Get a part-time or summer job with a small business, working in retail, hospitality or customer service. Then, let your boss know that you are training as an accountant and would be willing to assist them with bookkeeping, payroll or accounts if they would give you the opportunity to practise.


Volunteering is another great way to get experience. Check out some of the diverse volunteering opportunities available now online, or put your hand up to manage the books for a university club or society. Be proactive in trying to volunteer your time whenever possible. Not only does it show that you’re conscientious and motivated to future employers, it will help you expand your networks and create goodwill that may lead to further opportunities.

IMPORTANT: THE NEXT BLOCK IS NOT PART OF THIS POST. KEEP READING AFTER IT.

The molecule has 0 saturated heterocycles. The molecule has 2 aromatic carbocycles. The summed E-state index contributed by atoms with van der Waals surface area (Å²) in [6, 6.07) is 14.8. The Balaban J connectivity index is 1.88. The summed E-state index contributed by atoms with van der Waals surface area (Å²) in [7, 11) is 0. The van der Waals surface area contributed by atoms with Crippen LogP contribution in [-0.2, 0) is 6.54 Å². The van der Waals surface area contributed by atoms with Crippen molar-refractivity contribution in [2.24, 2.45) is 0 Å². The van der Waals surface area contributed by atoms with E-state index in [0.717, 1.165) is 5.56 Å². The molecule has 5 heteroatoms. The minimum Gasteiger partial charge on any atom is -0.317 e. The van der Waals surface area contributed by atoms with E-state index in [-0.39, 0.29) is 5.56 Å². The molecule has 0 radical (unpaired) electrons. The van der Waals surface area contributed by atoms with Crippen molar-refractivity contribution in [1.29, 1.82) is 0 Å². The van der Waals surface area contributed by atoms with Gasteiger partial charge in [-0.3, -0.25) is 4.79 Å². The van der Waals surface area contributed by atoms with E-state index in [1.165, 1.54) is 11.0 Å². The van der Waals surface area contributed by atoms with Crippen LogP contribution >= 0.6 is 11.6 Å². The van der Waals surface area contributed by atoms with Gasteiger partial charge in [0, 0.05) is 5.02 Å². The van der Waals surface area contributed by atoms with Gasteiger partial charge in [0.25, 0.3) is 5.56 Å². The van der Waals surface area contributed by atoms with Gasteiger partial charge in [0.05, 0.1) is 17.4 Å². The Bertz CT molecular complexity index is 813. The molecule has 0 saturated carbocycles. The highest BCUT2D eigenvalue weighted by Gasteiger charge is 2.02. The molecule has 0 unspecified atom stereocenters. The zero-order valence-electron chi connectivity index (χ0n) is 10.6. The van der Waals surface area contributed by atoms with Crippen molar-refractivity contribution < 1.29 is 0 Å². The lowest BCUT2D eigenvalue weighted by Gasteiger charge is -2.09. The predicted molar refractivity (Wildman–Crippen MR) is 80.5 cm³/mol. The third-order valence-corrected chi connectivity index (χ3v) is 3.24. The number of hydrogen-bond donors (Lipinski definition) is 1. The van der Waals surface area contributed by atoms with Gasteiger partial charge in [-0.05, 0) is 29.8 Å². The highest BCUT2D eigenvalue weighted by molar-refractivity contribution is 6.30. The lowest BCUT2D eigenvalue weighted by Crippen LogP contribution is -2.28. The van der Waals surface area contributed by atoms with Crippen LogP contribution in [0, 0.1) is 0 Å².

With some experience, an internship and a degree under your belt, you’re well on your way to a graduate accounting position. Now, all you need is your chosen accounting body membership certification.

6. Become a member of the CPA, CA or IPA and get your official stamp

We started this article talking about the three accounting bodies in Australia that are the gatekeepers for your accounting career: the CPA, the CA and the IPA. After you’ve worked hard to get all the required education and work experience, you will now have your eye on the prize: the membership certification allowing you to become a fully-fledged, registered accountant.

For the CPA, this means passing an exam. For the CA, this means graduating from their specific education program. For the IPA, there are three different stages of membership you can take a look at.

When you’ve passed this final stretch, you will be allowed by law to perform every function of an accountant, making you ready for those senior roles and to embark on your journey as a practising accountant.

Justin Pierce, Director of Innovation, Industry and Employability, at Torrens University Australia (TUA).